One-year performance doesn’t form the basis of our decision-making – we adopt a buy and hold strategy. However, we know it is important to see how your investments are performing, so here’s a quick overview to what happened in 2019.
The headline news: It was a good year for nearly all asset classes and a great year for some. Global equity and bond markets added $24 trillion to their values, after a process of re-liquifying began, despite the seemingly endless stories concerning trade between the US and China.
At the end of September, the US Treasury Index was outperforming the MSCI World Index, a highly unusual event. Another precautionary interest rate cut in October helped this process further.
Several risk factors that could have affected global markets were avoided in the closing stages of the year, for example, the threatened tariffs on China were not implemented, and job growth in Europe and the US remained decent.
The Shanghai Composite Index had its best year since 2014, the Dax in Germany since 2012, the US S&P 500 since 2013 and France’s CAC 40 saw its greatest gain since 1999.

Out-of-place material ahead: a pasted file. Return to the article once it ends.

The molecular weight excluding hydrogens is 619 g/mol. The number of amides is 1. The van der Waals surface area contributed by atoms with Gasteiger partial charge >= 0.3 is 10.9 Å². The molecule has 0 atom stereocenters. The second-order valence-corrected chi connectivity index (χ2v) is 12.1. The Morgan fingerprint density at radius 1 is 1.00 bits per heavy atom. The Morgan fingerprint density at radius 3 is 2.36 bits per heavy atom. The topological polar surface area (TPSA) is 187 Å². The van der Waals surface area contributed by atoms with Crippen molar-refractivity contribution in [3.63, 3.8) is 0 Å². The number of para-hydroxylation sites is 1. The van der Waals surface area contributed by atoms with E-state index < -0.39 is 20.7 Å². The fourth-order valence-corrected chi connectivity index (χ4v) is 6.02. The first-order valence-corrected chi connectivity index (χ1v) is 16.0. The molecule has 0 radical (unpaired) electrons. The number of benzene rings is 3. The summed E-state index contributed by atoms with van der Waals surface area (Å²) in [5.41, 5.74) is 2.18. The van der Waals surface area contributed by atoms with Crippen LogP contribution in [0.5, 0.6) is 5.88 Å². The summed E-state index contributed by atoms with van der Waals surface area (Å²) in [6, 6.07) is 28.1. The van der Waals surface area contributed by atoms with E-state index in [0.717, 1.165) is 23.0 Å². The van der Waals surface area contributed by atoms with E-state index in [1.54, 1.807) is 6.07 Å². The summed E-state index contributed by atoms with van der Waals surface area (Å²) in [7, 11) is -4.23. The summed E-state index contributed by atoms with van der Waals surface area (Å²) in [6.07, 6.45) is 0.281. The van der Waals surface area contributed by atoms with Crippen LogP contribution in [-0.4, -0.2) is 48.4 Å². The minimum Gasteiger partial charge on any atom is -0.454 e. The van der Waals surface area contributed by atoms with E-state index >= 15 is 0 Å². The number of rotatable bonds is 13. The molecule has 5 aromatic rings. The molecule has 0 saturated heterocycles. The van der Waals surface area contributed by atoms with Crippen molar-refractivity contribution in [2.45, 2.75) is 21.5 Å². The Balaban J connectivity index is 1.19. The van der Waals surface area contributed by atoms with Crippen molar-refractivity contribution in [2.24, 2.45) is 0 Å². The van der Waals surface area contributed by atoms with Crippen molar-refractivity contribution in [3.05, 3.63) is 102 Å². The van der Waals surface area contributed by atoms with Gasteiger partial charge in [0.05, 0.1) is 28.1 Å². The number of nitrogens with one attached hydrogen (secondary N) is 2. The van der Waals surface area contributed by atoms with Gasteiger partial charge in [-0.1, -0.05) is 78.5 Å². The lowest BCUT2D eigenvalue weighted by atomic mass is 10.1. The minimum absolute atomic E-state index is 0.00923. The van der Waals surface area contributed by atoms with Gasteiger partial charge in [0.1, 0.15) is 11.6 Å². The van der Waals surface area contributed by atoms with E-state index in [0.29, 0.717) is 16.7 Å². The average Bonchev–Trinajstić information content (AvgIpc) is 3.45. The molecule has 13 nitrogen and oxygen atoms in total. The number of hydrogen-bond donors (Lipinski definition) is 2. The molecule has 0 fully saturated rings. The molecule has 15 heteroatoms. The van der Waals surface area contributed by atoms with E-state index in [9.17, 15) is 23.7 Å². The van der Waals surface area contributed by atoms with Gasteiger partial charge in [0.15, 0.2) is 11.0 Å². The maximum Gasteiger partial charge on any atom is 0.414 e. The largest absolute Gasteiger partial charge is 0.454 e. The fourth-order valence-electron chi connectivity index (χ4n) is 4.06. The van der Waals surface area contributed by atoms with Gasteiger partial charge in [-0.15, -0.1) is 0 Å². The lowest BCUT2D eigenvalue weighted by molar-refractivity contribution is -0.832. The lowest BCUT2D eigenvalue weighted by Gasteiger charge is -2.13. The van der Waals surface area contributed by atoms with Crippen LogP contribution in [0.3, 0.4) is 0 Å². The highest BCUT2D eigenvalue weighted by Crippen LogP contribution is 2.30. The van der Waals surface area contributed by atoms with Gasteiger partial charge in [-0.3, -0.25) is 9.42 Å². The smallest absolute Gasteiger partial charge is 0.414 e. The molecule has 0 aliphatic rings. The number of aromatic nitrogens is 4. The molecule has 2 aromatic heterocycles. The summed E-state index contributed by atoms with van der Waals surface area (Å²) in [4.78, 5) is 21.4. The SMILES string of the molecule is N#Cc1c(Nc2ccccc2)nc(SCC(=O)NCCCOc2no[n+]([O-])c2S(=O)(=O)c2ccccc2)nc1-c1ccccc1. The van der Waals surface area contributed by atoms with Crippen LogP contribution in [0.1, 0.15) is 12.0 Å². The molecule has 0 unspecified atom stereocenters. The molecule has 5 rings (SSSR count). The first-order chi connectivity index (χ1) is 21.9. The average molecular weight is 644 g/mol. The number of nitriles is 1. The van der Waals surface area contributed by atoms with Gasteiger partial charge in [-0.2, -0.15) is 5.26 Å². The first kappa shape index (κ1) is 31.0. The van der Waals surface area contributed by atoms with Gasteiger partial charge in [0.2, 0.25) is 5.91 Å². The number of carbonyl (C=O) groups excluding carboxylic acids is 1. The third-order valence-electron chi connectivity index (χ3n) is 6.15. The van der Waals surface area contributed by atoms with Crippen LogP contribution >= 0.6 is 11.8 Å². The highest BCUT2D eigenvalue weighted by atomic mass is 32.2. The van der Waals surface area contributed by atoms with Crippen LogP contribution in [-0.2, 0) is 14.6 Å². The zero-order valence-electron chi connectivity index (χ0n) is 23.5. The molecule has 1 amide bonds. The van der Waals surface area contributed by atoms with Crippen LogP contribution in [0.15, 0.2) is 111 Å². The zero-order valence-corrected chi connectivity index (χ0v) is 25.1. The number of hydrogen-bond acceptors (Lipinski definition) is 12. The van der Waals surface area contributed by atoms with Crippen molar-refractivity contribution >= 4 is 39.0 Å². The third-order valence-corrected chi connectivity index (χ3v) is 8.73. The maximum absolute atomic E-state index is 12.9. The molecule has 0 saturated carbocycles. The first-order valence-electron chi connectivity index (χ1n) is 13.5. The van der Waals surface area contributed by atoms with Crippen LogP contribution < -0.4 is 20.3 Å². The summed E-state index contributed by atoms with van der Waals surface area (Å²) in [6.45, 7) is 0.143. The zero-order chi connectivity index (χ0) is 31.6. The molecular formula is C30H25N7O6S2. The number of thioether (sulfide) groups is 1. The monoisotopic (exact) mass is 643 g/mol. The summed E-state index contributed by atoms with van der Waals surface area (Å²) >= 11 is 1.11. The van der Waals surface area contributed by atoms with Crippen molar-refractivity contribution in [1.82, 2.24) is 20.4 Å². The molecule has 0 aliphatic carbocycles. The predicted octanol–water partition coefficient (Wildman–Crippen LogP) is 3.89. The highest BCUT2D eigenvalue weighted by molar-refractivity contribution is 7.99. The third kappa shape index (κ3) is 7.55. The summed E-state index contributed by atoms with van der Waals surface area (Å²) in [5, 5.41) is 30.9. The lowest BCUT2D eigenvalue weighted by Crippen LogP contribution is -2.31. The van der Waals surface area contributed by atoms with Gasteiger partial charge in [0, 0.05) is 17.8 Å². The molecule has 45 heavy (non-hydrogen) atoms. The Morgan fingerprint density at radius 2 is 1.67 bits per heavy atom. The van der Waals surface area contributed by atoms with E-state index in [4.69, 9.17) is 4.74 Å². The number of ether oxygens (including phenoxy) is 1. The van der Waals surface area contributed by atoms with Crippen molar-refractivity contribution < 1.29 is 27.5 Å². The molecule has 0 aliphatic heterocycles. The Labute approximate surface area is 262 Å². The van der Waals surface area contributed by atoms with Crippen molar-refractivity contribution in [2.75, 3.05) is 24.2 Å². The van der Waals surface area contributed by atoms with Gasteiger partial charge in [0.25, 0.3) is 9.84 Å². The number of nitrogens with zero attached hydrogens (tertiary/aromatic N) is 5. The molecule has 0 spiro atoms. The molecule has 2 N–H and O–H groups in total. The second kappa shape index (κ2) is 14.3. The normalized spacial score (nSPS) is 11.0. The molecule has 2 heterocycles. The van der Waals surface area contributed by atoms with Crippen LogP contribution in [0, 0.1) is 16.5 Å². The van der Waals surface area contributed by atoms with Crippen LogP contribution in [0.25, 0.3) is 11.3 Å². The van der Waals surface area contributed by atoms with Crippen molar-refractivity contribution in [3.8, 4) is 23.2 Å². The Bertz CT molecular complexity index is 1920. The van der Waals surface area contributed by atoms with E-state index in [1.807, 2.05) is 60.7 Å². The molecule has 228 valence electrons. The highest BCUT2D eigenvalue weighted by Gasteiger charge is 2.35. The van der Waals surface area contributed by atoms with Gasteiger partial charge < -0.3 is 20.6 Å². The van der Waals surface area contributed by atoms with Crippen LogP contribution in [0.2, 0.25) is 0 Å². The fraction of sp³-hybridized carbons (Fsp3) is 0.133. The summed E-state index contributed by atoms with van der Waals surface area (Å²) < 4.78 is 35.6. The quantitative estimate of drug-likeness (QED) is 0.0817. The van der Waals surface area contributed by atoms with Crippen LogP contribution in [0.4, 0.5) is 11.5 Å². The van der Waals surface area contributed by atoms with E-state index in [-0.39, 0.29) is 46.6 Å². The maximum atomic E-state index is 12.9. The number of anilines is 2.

Asia and emerging markets experienced lower gains in equities, but better performance in bonds, relative to their developed cousins. US Treasuries suffered their biggest bond yield fall since 2014, dropping to levels not seen since the 2007-09 crisis, although overall returns were up by a respectable 6.9%, with Europe also up 6.8%.
Looking at factor returns, there was very little dispersion between World Momentum Small Cap, Minimum Volatility and Value, all rising by between 21.4% (value) and 27% (momentum), again pointing to liquidity, rather than individual characteristics dominating trading.
Closer to home
UK Gilts saw an 8.8% return (beaten only by Italy’s 11%), as a combination of Sterling strength and overseas investment pushed our assets higher. This was helped in December by the Conservative’s election victory, which removed the threat of widespread utility renationalisation and took the FTSE All Share Index to its best year since 2013.
Not to be outdone, precious metals also had a good year, with both gold and silver seeing their best returns since 2010, rising 18.5% and 15.5% respectively in Dollar terms.
Now the Withdrawal Bill has been passed and Brexit is underway, we expect little will change until the end of this year, whilst trade terms are thrashed out with Europe.
What this means for you
Overall, 2019 turned out to be a good year for world markets and therefore, our clients. That said, we firmly believe the most important aspect of financial planning is making sure your investment journey continues to meet your objectives. This means not only correctly diversifying your portfolio, but also keeping charges low and undertaking regular reviews to keep you on track.
To find out more about our investment philosophy, don’t hesitate to contact me on (01246) 298181 or email: email@example.com